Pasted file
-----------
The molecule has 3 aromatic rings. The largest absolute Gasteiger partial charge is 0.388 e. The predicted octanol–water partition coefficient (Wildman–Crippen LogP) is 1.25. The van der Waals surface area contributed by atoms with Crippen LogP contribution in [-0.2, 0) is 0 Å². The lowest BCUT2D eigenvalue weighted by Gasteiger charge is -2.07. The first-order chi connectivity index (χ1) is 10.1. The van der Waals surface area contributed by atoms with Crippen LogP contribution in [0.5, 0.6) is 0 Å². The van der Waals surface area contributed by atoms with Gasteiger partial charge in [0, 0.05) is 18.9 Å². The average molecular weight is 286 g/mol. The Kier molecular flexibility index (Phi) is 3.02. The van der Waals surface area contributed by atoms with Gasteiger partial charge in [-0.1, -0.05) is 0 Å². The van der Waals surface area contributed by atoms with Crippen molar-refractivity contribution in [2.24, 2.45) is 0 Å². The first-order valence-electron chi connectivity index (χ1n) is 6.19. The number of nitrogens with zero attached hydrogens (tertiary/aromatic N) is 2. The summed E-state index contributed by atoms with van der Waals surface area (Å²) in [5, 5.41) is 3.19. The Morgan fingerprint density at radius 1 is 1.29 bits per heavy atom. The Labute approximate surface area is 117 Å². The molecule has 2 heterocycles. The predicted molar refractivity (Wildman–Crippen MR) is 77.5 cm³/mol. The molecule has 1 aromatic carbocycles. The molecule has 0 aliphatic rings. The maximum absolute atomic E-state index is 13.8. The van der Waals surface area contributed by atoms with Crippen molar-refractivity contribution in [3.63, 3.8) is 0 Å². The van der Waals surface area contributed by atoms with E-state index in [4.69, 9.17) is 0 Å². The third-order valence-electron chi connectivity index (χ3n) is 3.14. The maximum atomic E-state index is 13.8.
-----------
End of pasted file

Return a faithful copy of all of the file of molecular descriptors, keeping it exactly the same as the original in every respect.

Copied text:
The molecule has 3 aromatic rings. The largest absolute Gasteiger partial charge is 0.388 e. The predicted octanol–water partition coefficient (Wildman–Crippen LogP) is 1.25. The van der Waals surface area contributed by atoms with Crippen LogP contribution in [-0.2, 0) is 0 Å². The lowest BCUT2D eigenvalue weighted by Gasteiger charge is -2.07. The first-order chi connectivity index (χ1) is 10.1. The van der Waals surface area contributed by atoms with Crippen LogP contribution in [0.5, 0.6) is 0 Å². The van der Waals surface area contributed by atoms with Gasteiger partial charge in [0, 0.05) is 18.9 Å². The average molecular weight is 286 g/mol. The Kier molecular flexibility index (Phi) is 3.02. The van der Waals surface area contributed by atoms with Gasteiger partial charge in [-0.1, -0.05) is 0 Å². The van der Waals surface area contributed by atoms with Crippen molar-refractivity contribution in [2.24, 2.45) is 0 Å². The first-order valence-electron chi connectivity index (χ1n) is 6.19. The number of nitrogens with zero attached hydrogens (tertiary/aromatic N) is 2. The summed E-state index contributed by atoms with van der Waals surface area (Å²) in [5, 5.41) is 3.19. The Morgan fingerprint density at radius 1 is 1.29 bits per heavy atom. The Labute approximate surface area is 117 Å². The molecule has 2 heterocycles. The predicted molar refractivity (Wildman–Crippen MR) is 77.5 cm³/mol. The molecule has 1 aromatic carbocycles. The molecule has 0 aliphatic rings. The maximum absolute atomic E-state index is 13.8. The van der Waals surface area contributed by atoms with Crippen molar-refractivity contribution in [3.63, 3.8) is 0 Å². The van der Waals surface area contributed by atoms with E-state index in [4.69, 9.17) is 0 Å². The third-order valence-electron chi connectivity index (χ3n) is 3.14. The maximum atomic E-state index is 13.8.